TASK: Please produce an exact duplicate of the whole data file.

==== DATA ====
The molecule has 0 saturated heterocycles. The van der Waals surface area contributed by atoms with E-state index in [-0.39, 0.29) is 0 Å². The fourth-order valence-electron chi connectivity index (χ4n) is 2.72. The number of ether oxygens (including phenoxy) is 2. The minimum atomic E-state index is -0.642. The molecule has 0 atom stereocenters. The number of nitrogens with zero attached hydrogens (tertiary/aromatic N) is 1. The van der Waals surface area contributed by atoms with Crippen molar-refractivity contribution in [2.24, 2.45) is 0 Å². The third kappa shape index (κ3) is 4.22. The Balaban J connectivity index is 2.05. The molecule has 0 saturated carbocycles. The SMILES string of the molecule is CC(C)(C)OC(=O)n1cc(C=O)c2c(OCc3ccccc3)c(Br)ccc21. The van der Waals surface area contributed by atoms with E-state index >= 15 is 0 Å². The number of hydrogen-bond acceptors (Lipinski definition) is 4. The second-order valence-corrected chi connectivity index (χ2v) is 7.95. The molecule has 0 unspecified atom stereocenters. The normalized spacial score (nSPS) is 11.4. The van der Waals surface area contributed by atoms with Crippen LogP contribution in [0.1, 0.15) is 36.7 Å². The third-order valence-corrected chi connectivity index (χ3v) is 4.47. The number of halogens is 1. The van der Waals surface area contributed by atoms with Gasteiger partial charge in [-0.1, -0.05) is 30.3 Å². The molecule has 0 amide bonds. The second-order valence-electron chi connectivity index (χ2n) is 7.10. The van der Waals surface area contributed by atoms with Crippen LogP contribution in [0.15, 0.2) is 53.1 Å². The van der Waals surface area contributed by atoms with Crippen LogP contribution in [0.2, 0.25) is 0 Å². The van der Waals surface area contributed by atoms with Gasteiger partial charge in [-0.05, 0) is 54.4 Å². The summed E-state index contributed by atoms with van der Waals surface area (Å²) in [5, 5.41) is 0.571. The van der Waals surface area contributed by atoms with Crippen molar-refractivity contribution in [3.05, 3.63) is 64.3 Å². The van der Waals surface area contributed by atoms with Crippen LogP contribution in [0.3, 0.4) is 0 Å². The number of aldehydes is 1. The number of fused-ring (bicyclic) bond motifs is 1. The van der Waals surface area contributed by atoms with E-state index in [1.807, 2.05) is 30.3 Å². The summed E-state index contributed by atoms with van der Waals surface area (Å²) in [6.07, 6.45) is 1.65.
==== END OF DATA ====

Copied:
The molecule has 0 saturated heterocycles. The van der Waals surface area contributed by atoms with E-state index in [-0.39, 0.29) is 0 Å². The fourth-order valence-electron chi connectivity index (χ4n) is 2.72. The number of ether oxygens (including phenoxy) is 2. The minimum atomic E-state index is -0.642. The molecule has 0 atom stereocenters. The number of nitrogens with zero attached hydrogens (tertiary/aromatic N) is 1. The van der Waals surface area contributed by atoms with Crippen molar-refractivity contribution in [2.24, 2.45) is 0 Å². The third kappa shape index (κ3) is 4.22. The Balaban J connectivity index is 2.05. The molecule has 0 saturated carbocycles. The SMILES string of the molecule is CC(C)(C)OC(=O)n1cc(C=O)c2c(OCc3ccccc3)c(Br)ccc21. The van der Waals surface area contributed by atoms with E-state index >= 15 is 0 Å². The number of hydrogen-bond acceptors (Lipinski definition) is 4. The second-order valence-corrected chi connectivity index (χ2v) is 7.95. The molecule has 0 unspecified atom stereocenters. The normalized spacial score (nSPS) is 11.4. The van der Waals surface area contributed by atoms with Crippen LogP contribution in [0.1, 0.15) is 36.7 Å². The third-order valence-corrected chi connectivity index (χ3v) is 4.47. The number of halogens is 1. The van der Waals surface area contributed by atoms with Gasteiger partial charge in [-0.1, -0.05) is 30.3 Å². The molecule has 0 amide bonds. The second-order valence-electron chi connectivity index (χ2n) is 7.10. The van der Waals surface area contributed by atoms with Crippen LogP contribution in [0.15, 0.2) is 53.1 Å². The van der Waals surface area contributed by atoms with Crippen LogP contribution in [0.2, 0.25) is 0 Å². The van der Waals surface area contributed by atoms with Gasteiger partial charge in [-0.05, 0) is 54.4 Å². The summed E-state index contributed by atoms with van der Waals surface area (Å²) in [5, 5.41) is 0.571. The van der Waals surface area contributed by atoms with Crippen molar-refractivity contribution in [3.05, 3.63) is 64.3 Å². The van der Waals surface area contributed by atoms with Crippen LogP contribution in [0.3, 0.4) is 0 Å². The number of aldehydes is 1. The number of fused-ring (bicyclic) bond motifs is 1. The van der Waals surface area contributed by atoms with E-state index in [1.807, 2.05) is 30.3 Å². The summed E-state index contributed by atoms with van der Waals surface area (Å²) in [6.07, 6.45) is 1.65.